Video-based instruction has been effective in teaching a range of skills, including functional living skills, to individuals with autism spectrum disorder. Few studies have compared the efficacy and efficiency across video modality—specifically, comparing video modeling to video prompting. Consequently, practitioners have little empirical guidance when selecting between procedural variations of video-based instruction. Using an adaptive alternating-treatments design with a baseline, we evaluated the comparative effectiveness of point-of-view video modeling and video prompting on the percentage of meal preparation tasks completed correctly and on-task behavior with 4 adolescents with autism spectrum disorder. We found video modeling to be effective and efficient in the acquisition of meal preparation skills across 3 of the 4 participants. Across participants, video prompting resulted in more errors than video modeling did. Skills generalized to an untrained location and were maintained at a 3-week follow-up. Stakeholders reported procedures, goals, and outcomes as socially valid.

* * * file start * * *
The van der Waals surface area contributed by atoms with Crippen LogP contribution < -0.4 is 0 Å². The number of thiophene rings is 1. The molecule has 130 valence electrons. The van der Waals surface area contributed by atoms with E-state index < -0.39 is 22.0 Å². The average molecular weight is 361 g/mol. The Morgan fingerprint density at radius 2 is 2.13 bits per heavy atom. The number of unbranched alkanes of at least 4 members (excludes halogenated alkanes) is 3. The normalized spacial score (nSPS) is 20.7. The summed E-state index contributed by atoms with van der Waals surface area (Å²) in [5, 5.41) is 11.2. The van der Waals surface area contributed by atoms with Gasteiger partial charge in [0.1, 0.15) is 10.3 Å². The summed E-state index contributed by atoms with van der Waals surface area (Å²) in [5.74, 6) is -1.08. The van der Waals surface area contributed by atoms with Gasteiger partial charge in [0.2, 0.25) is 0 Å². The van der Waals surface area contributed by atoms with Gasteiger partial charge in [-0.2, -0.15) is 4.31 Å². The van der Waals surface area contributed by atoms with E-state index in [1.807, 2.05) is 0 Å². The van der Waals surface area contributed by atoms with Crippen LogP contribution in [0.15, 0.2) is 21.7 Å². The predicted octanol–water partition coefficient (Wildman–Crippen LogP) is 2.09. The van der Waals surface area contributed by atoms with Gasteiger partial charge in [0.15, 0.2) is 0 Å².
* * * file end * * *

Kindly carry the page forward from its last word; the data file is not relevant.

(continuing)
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All authors declare that they have no conflicts of interest related to this pursuit.
All procedures performed involving human participants were in accordance with ethical standards of the institutional research committee and with the 1964 Helsinki Declaration and its later amendments or comparable ethical standards.
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Thomas, E.M., DeBar, R.M., Vladescu, J.C. et al. A Comparison of Video Modeling and Video Prompting by Adolescents with ASD. Behav Analysis Practice (2020) doi:10.1007/s40617-019-00402-0
- Autism spectrum disorder
- Functional living skills
- Video modeling
- Video prompting